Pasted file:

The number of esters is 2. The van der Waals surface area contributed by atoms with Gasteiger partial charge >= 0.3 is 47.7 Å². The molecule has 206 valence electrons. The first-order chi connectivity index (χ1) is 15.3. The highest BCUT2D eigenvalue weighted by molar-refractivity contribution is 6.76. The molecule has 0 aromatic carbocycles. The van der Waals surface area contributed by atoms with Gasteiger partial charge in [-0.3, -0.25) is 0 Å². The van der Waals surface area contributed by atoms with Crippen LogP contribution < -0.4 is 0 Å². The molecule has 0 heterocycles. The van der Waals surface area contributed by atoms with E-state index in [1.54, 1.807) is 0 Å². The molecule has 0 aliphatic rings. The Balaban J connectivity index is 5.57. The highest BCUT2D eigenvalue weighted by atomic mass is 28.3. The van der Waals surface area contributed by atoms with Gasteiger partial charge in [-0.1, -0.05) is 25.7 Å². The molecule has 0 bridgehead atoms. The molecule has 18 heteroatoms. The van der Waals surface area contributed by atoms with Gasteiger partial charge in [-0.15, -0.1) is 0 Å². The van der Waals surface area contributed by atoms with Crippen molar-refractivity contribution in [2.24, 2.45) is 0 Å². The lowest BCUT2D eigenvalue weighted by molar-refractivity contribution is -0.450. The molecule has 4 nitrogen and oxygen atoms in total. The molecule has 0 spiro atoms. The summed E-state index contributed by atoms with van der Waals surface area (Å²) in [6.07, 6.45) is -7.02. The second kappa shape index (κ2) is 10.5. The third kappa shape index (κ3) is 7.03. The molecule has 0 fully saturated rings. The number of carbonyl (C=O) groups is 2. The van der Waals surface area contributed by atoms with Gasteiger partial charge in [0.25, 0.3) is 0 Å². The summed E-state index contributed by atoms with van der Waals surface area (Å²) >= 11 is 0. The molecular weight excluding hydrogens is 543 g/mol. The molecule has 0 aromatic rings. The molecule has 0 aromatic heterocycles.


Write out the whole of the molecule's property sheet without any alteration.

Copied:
The number of esters is 2. The van der Waals surface area contributed by atoms with Gasteiger partial charge >= 0.3 is 47.7 Å². The molecule has 206 valence electrons. The first-order chi connectivity index (χ1) is 15.3. The highest BCUT2D eigenvalue weighted by molar-refractivity contribution is 6.76. The molecule has 0 aromatic carbocycles. The van der Waals surface area contributed by atoms with Gasteiger partial charge in [-0.3, -0.25) is 0 Å². The van der Waals surface area contributed by atoms with Crippen LogP contribution < -0.4 is 0 Å². The molecule has 0 heterocycles. The van der Waals surface area contributed by atoms with E-state index in [1.54, 1.807) is 0 Å². The molecule has 0 aliphatic rings. The Balaban J connectivity index is 5.57. The highest BCUT2D eigenvalue weighted by atomic mass is 28.3. The van der Waals surface area contributed by atoms with Gasteiger partial charge in [-0.1, -0.05) is 25.7 Å². The molecule has 0 bridgehead atoms. The molecule has 18 heteroatoms. The van der Waals surface area contributed by atoms with Gasteiger partial charge in [-0.15, -0.1) is 0 Å². The van der Waals surface area contributed by atoms with Crippen molar-refractivity contribution in [2.24, 2.45) is 0 Å². The lowest BCUT2D eigenvalue weighted by molar-refractivity contribution is -0.450. The molecule has 4 nitrogen and oxygen atoms in total. The molecule has 0 spiro atoms. The summed E-state index contributed by atoms with van der Waals surface area (Å²) in [6.07, 6.45) is -7.02. The second kappa shape index (κ2) is 10.5. The third kappa shape index (κ3) is 7.03. The molecule has 0 fully saturated rings. The number of carbonyl (C=O) groups is 2. The van der Waals surface area contributed by atoms with Gasteiger partial charge in [0.25, 0.3) is 0 Å². The summed E-state index contributed by atoms with van der Waals surface area (Å²) >= 11 is 0. The molecular weight excluding hydrogens is 543 g/mol. The molecule has 0 aromatic rings. The molecule has 0 aromatic heterocycles.